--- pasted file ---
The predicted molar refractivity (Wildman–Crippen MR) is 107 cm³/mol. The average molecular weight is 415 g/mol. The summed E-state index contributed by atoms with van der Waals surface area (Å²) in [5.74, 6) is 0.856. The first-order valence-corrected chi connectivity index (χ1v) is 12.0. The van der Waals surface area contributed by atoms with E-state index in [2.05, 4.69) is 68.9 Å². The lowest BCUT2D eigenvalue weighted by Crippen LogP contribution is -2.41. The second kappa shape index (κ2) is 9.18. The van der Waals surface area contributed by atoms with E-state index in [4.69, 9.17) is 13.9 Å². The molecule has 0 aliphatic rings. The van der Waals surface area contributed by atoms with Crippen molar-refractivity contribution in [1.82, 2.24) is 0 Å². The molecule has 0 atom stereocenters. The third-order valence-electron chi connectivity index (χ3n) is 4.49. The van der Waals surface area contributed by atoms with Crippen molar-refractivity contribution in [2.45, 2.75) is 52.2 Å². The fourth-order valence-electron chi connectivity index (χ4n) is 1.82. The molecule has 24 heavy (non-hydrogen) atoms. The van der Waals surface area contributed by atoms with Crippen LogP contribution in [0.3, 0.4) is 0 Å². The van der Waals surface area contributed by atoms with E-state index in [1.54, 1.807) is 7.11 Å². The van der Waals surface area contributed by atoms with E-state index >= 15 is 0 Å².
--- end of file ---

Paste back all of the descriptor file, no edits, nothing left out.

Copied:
The predicted molar refractivity (Wildman–Crippen MR) is 107 cm³/mol. The average molecular weight is 415 g/mol. The summed E-state index contributed by atoms with van der Waals surface area (Å²) in [5.74, 6) is 0.856. The first-order valence-corrected chi connectivity index (χ1v) is 12.0. The van der Waals surface area contributed by atoms with E-state index in [2.05, 4.69) is 68.9 Å². The lowest BCUT2D eigenvalue weighted by Crippen LogP contribution is -2.41. The second kappa shape index (κ2) is 9.18. The van der Waals surface area contributed by atoms with E-state index in [4.69, 9.17) is 13.9 Å². The molecule has 0 aliphatic rings. The van der Waals surface area contributed by atoms with Crippen molar-refractivity contribution in [1.82, 2.24) is 0 Å². The molecule has 0 atom stereocenters. The third-order valence-electron chi connectivity index (χ3n) is 4.49. The van der Waals surface area contributed by atoms with Crippen molar-refractivity contribution in [2.45, 2.75) is 52.2 Å². The fourth-order valence-electron chi connectivity index (χ4n) is 1.82. The molecule has 24 heavy (non-hydrogen) atoms. The van der Waals surface area contributed by atoms with Crippen LogP contribution in [0.3, 0.4) is 0 Å². The van der Waals surface area contributed by atoms with E-state index in [1.54, 1.807) is 7.11 Å². The van der Waals surface area contributed by atoms with E-state index >= 15 is 0 Å².